RAHMA; has aspects of RA’FA i.e kindness/compassion but it is possible sometimes a person is merciful to someone but the person who is receiving that mercy might not recognize it as mercy.
Example your child is seriously ill so you take your child to the doctor. Your child needs an injection this will momentarily harm your child which will leave your child in discomfort and possible pain. Are you doing this to to punish the child? This momentary harm is very beneficial to the child so your are showing mercy to your child but will your child see it as an act of mercy towards them? So you are showing RAHMA to your child not RA’FA
Another example of this is when a parent disciplines their child. Do parents discipline their child to punish them? Or is it really an act of mercy? It is an act of mercy because they want that child to be an upright individual and thus be nurtured in a correct way.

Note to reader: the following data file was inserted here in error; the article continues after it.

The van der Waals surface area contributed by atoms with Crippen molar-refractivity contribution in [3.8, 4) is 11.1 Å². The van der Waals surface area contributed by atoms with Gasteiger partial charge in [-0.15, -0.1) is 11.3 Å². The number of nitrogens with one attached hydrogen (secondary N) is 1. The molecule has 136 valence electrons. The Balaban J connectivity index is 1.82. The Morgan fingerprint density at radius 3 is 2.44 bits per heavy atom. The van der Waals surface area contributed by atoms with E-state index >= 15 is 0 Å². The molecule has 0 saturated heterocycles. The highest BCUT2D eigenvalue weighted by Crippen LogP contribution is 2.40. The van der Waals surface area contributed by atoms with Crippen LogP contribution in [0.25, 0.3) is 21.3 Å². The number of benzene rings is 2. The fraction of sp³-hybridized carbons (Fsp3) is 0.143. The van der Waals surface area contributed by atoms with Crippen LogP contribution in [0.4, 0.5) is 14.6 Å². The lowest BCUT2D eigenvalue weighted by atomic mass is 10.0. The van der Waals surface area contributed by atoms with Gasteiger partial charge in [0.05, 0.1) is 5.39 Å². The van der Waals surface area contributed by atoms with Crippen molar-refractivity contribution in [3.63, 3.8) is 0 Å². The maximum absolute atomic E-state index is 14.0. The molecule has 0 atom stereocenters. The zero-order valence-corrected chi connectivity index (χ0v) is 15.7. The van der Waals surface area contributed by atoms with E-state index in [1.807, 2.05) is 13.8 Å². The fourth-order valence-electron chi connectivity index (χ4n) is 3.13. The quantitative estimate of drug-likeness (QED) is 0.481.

It could be argued that if the parents where to be constantly showing RA’FA towards their children there would be absolute chaos. The child falls ill but because the child doesn’t want to talk medication the parents don’t give it to them thus the child is harmed even further. The child is misbehaving but because the parents don’t want anything but RA’FA towards the child they say and do nothing thus the child grows up with no manners etc So there is a time and place for RA’FA and there is a time and place for RAHMA.
When you understand this point you understand the confusion of some who say ‘If Islam is a religion of mercy why does it cut the hand of the thief or kill the murderer?’ They are confusing RA’FA with RAHMA i.e it may not be seen as an act of mercy towards the criminal and the society but in fact it is. The criminal is spared the punishment of his act in the Hereafter and a mercy towards the society as it acts a powerful deterrent to all other would-be thieves.
ArRahman ArRaheem First Image Courtesy: Etsy.com